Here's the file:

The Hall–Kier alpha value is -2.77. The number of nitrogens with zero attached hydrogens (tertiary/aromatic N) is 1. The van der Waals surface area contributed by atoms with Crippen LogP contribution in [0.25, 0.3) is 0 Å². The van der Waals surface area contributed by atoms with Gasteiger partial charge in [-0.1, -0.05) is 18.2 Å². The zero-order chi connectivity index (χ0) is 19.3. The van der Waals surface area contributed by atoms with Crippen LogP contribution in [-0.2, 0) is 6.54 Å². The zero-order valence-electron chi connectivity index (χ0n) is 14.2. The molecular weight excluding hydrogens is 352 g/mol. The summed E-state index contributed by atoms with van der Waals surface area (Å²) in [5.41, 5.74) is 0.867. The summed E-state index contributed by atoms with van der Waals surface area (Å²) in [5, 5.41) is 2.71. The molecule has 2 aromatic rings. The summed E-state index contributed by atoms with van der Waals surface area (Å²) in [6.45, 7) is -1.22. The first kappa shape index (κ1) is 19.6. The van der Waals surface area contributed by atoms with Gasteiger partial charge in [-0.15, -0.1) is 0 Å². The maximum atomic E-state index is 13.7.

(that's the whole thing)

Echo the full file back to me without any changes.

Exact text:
The Hall–Kier alpha value is -2.77. The number of nitrogens with zero attached hydrogens (tertiary/aromatic N) is 1. The van der Waals surface area contributed by atoms with Crippen LogP contribution in [0.25, 0.3) is 0 Å². The van der Waals surface area contributed by atoms with Gasteiger partial charge in [-0.1, -0.05) is 18.2 Å². The zero-order chi connectivity index (χ0) is 19.3. The van der Waals surface area contributed by atoms with Crippen LogP contribution in [-0.2, 0) is 6.54 Å². The zero-order valence-electron chi connectivity index (χ0n) is 14.2. The molecular weight excluding hydrogens is 352 g/mol. The summed E-state index contributed by atoms with van der Waals surface area (Å²) in [5.41, 5.74) is 0.867. The summed E-state index contributed by atoms with van der Waals surface area (Å²) in [5, 5.41) is 2.71. The molecule has 2 aromatic rings. The summed E-state index contributed by atoms with van der Waals surface area (Å²) in [6.45, 7) is -1.22. The first kappa shape index (κ1) is 19.6. The van der Waals surface area contributed by atoms with Gasteiger partial charge in [-0.15, -0.1) is 0 Å². The maximum atomic E-state index is 13.7.